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Brexit weekly news digest 11 March

Just days before the scheduled exit date from the EU, the Prime Minister is to present the latest negotiated deal in front of the Commons for a round of meaningful votes.  The agreement will either be accepted, rejected and a no deal scenario be voted upon or an extension on Article 50 to be voted in.  The media is not reporting favourably on the adoption of the latest incarnation of deal, so by Thursday of this week, the UK may be entering a different Brexit landscape.

 The BBC reports that if no agreement can be reached, and the UK ultimately leaves the European Union on 29 March with no deal in place, reports last week suggested the UK government might cut trade tariffs on between 80% and 90% of goods, with story  some tariffs being scrapped completely. Business Secretary Greg Clark told the BBC that new tariff schedules would be published only after next week's vote on Mrs May's Brexit agreement, if it became clear the UK would be leaving the EU without a deal.

A study, by capital  markets think tank New Financial  on the impact of Brexit on banking and finance firms says some £900bn in financial firms' assets have been moved out of the UK.   The report says 275 finance and banking firms have moved some or all of their business with Dublin the most popular location. It says the hit to London was bigger than expected and would get worse.

Ryanair have said  that EU regulations require that airlines flying under a European licence must be majority-owned and controlled by shareholders from the trading bloc.  Ryanair said that to comply with these regulations it would have to restrict the rights of British shareholders, who control about 20% of the company’s stock, to bring them into line with other non-EU investors, so UK investors cannot buy any more share options.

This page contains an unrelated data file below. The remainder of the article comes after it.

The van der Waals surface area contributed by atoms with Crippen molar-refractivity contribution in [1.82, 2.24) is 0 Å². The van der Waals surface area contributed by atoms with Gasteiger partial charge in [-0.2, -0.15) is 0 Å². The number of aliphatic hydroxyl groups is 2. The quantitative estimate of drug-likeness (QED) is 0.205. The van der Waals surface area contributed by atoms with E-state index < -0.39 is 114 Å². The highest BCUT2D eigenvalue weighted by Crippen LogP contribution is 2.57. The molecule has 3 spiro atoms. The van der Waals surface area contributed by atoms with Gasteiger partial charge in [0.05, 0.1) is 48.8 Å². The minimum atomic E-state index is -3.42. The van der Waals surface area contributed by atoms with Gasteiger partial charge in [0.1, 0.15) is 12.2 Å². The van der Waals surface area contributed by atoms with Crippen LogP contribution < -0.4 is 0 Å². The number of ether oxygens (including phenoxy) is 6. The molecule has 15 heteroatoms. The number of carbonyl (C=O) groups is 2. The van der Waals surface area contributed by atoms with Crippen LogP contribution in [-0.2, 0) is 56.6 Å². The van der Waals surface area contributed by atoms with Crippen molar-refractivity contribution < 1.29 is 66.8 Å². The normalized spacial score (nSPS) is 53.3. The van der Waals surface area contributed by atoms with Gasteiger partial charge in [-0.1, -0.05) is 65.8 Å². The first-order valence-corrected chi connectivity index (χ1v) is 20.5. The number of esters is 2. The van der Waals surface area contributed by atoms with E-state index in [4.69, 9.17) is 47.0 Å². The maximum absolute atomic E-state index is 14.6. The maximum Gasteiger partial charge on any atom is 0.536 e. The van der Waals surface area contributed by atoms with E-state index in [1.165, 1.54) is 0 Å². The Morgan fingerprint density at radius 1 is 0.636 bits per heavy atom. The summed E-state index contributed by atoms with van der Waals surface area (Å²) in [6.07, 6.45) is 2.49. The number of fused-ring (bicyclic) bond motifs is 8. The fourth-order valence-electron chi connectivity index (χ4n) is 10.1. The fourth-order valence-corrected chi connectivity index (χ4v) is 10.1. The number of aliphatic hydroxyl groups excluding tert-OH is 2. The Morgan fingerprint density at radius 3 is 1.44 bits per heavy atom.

The BBC report on how some small businesses are preparing, in the event of a no deal, deal and they’re tactics include keeping manufacturing in the UK, a ‘wait and see’ approach along with looking for ways to innovate out of any difficult trading times.

The Bank of England has offered  UK banks access to additional Euros to avoid and ‘cash crunch’ in a no deal Brexit scenario.  The Bank of England said most financial stability risks in Britain from a no-deal Brexit had been mitigated, and UK banks had enough liquidity to go for months without needing to tap markets.  But as a precaution it will launch a new weekly auction of euros from next week to ensure that banks based in Britain can borrow in Europe’s single currency.

Further stories of businesses stockpiling   as An engineering firm has stockpiled key components worth £2.5m due to "uncertainty" over Brexit.  MAN Energy Solutions, which makes marine engines, said the move was part of its "risk mitigation". The company has also reviewed export arrangements and would use other ports if delays occur at Dover.


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